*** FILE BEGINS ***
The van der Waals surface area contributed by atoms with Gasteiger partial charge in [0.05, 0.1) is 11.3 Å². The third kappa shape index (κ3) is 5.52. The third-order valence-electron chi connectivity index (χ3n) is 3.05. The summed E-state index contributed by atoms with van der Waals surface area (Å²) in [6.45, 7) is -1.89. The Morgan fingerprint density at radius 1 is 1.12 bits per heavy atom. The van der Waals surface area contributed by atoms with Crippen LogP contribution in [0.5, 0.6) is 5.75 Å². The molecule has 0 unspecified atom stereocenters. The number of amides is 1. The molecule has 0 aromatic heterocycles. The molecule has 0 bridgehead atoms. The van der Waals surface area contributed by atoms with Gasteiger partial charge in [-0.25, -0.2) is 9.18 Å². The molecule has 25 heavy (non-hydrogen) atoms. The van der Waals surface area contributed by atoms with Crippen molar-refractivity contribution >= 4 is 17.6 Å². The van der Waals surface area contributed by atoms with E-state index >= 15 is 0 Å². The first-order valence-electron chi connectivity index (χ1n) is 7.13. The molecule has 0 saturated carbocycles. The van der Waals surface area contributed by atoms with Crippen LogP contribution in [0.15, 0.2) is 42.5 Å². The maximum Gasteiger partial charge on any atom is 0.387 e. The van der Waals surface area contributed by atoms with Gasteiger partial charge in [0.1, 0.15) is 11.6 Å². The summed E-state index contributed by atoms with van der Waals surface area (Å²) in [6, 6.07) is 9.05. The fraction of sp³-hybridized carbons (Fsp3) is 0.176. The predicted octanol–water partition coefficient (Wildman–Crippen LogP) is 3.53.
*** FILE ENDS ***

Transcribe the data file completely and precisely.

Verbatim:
The van der Waals surface area contributed by atoms with Gasteiger partial charge in [0.05, 0.1) is 11.3 Å². The third kappa shape index (κ3) is 5.52. The third-order valence-electron chi connectivity index (χ3n) is 3.05. The summed E-state index contributed by atoms with van der Waals surface area (Å²) in [6.45, 7) is -1.89. The Morgan fingerprint density at radius 1 is 1.12 bits per heavy atom. The van der Waals surface area contributed by atoms with Crippen LogP contribution in [0.5, 0.6) is 5.75 Å². The molecule has 0 unspecified atom stereocenters. The number of amides is 1. The molecule has 0 aromatic heterocycles. The molecule has 0 bridgehead atoms. The van der Waals surface area contributed by atoms with Gasteiger partial charge in [-0.25, -0.2) is 9.18 Å². The molecule has 25 heavy (non-hydrogen) atoms. The van der Waals surface area contributed by atoms with Crippen molar-refractivity contribution >= 4 is 17.6 Å². The van der Waals surface area contributed by atoms with E-state index >= 15 is 0 Å². The first-order valence-electron chi connectivity index (χ1n) is 7.13. The molecule has 0 saturated carbocycles. The van der Waals surface area contributed by atoms with Crippen LogP contribution in [0.15, 0.2) is 42.5 Å². The maximum Gasteiger partial charge on any atom is 0.387 e. The van der Waals surface area contributed by atoms with Gasteiger partial charge in [0.1, 0.15) is 11.6 Å². The summed E-state index contributed by atoms with van der Waals surface area (Å²) in [6, 6.07) is 9.05. The fraction of sp³-hybridized carbons (Fsp3) is 0.176. The predicted octanol–water partition coefficient (Wildman–Crippen LogP) is 3.53.